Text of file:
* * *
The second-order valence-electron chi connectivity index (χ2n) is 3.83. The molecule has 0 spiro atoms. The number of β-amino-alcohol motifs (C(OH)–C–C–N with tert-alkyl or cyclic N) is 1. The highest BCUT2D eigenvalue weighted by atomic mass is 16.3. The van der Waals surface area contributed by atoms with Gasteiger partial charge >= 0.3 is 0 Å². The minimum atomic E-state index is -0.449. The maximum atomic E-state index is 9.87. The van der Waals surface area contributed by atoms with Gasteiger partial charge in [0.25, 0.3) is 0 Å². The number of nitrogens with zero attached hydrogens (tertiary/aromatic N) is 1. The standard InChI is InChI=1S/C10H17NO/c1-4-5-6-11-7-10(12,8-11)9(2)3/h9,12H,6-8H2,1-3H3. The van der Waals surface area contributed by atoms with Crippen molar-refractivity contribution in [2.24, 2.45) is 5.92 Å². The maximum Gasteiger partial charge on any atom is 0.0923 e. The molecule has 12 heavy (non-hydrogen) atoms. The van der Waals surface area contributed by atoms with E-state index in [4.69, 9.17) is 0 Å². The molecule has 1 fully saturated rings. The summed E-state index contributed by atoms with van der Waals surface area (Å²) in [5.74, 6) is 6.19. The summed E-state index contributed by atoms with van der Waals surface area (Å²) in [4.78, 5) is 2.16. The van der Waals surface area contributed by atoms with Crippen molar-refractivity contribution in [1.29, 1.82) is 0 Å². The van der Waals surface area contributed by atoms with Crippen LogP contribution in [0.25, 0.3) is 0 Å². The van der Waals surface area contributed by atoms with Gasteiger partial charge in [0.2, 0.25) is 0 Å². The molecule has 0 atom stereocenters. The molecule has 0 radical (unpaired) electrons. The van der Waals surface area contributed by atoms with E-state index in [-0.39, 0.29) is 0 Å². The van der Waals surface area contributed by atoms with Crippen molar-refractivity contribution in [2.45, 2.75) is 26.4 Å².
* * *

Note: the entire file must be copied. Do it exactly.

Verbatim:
The second-order valence-electron chi connectivity index (χ2n) is 3.83. The molecule has 0 spiro atoms. The number of β-amino-alcohol motifs (C(OH)–C–C–N with tert-alkyl or cyclic N) is 1. The highest BCUT2D eigenvalue weighted by atomic mass is 16.3. The van der Waals surface area contributed by atoms with Gasteiger partial charge >= 0.3 is 0 Å². The minimum atomic E-state index is -0.449. The maximum atomic E-state index is 9.87. The van der Waals surface area contributed by atoms with Gasteiger partial charge in [0.25, 0.3) is 0 Å². The number of nitrogens with zero attached hydrogens (tertiary/aromatic N) is 1. The standard InChI is InChI=1S/C10H17NO/c1-4-5-6-11-7-10(12,8-11)9(2)3/h9,12H,6-8H2,1-3H3. The van der Waals surface area contributed by atoms with Crippen molar-refractivity contribution in [2.24, 2.45) is 5.92 Å². The maximum Gasteiger partial charge on any atom is 0.0923 e. The molecule has 12 heavy (non-hydrogen) atoms. The van der Waals surface area contributed by atoms with E-state index in [4.69, 9.17) is 0 Å². The molecule has 1 fully saturated rings. The summed E-state index contributed by atoms with van der Waals surface area (Å²) in [5.74, 6) is 6.19. The summed E-state index contributed by atoms with van der Waals surface area (Å²) in [4.78, 5) is 2.16. The van der Waals surface area contributed by atoms with Crippen molar-refractivity contribution in [1.29, 1.82) is 0 Å². The van der Waals surface area contributed by atoms with Crippen LogP contribution in [0.25, 0.3) is 0 Å². The van der Waals surface area contributed by atoms with Gasteiger partial charge in [0.2, 0.25) is 0 Å². The molecule has 0 atom stereocenters. The molecule has 0 radical (unpaired) electrons. The van der Waals surface area contributed by atoms with E-state index in [-0.39, 0.29) is 0 Å². The van der Waals surface area contributed by atoms with Crippen molar-refractivity contribution in [2.45, 2.75) is 26.4 Å².